We've reviewed 11 TCL TVs. TCL TVs have shown to offer great value over the past few years. They're a newcomer in the space, but they came in with quite a strong splash by associating themselves with Roku for their smart features (check our article about the best Roku TVs). We made a few TCL TV reviews last year, and as they've shown popular, we will keep reviewing them in the future.
Compared to Vizio, TCL's lineup is a lot more budget-oriented. Their budget offerings are quite competitive, with similar picture quality. The Roku TV interface is better than Vizio's SmartCast.
LG's lineup spans far and wide, and a lot of it is similarly priced to TCL. While they both offer excellent smart platforms, budget-oriented LG TVs will usually subpar picture quality compared to TCL TVs. They will do much better when viewed at an angle though.
Overall, TCL's TVs offer good picture quality and great features at a low price. Most TVs in this price point show a definitive drop in performance compared to more expensive models.
The best TCL TV we've reviewed is the R617 6-Series 4k LED TV. Its picture quality is a step above its competition, and it's also a great gaming TV with features not typically found in its price range.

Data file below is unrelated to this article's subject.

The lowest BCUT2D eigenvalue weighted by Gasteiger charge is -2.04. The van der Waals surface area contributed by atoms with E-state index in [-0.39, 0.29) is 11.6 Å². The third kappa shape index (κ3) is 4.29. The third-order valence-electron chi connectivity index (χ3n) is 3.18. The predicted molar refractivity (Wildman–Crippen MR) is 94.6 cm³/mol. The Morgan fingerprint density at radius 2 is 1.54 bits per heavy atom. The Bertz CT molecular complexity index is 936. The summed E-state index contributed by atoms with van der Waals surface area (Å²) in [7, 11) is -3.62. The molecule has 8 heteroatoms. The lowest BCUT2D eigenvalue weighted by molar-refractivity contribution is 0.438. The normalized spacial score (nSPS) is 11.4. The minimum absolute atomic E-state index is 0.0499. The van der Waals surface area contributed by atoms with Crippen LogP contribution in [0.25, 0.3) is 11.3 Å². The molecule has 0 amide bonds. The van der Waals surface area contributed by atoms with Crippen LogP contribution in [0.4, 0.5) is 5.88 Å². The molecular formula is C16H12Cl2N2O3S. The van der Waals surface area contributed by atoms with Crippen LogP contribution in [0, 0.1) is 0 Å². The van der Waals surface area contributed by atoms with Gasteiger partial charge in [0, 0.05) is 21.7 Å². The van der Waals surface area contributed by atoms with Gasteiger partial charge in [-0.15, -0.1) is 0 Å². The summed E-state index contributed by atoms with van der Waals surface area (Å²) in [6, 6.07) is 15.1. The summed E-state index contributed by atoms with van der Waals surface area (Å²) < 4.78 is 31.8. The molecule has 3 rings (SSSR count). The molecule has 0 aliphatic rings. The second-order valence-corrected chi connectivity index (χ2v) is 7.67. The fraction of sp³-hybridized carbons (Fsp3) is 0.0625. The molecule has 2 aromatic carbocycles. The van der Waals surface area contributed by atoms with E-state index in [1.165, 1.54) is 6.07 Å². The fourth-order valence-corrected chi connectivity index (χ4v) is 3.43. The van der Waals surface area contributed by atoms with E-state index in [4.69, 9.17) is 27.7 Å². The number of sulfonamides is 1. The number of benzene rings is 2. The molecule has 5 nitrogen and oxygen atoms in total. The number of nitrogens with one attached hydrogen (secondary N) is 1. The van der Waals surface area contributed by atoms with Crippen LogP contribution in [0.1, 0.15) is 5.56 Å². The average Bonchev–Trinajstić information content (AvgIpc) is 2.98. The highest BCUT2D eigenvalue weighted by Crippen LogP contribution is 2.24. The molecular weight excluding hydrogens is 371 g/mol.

It offers great picture quality, and thanks to the excellent native contrast ratio and excellent peak brightness it is well suited for most rooms regardless of ambient light. There are some issues with gray uniformity and the viewing angle is very limited, so sports fans might not enjoy this TV as much. Like its predecessor the P607, it has excellent low input lag and great motion handling, perfect for gamers.
Overall, it's tough to find a TV with better value today. If you don't mind the narrow viewing angles, the TCL R617 is the top choice in its price range.
If you're looking for a fully-featured 4k TV on a budget, look no further than the TCL S405 S-Series LED TV. It's a great entry-level TV and it comes packaged with the excellent Roku platform.
It's a step down over the R617, it isn't as bright and doesn't have the more advanced motion handling. Its overall picture quality is still quite good though, and it keeps the same low input lag and motion blur found on the more expensive model, making it a great pick for gamers on a budget. It has the same plastic build as the more expensive model, but it is to be expected of a TV in this price range.
If you want something truly inexpensive that still has a great set of features, look for the S305 1080p LED TV. Its picture quality doesn't match the R617 above, but it can be found for significantly cheaper. This is the perfect model for those looking for a simple TV for a bedroom, since it doesn't get too bright, but it's still a better TV than the average one found at this price.
Their remote and overall interface is identical to what you would find on the Roku set top boxes, with complete 4k support which is unlike most of their lineup.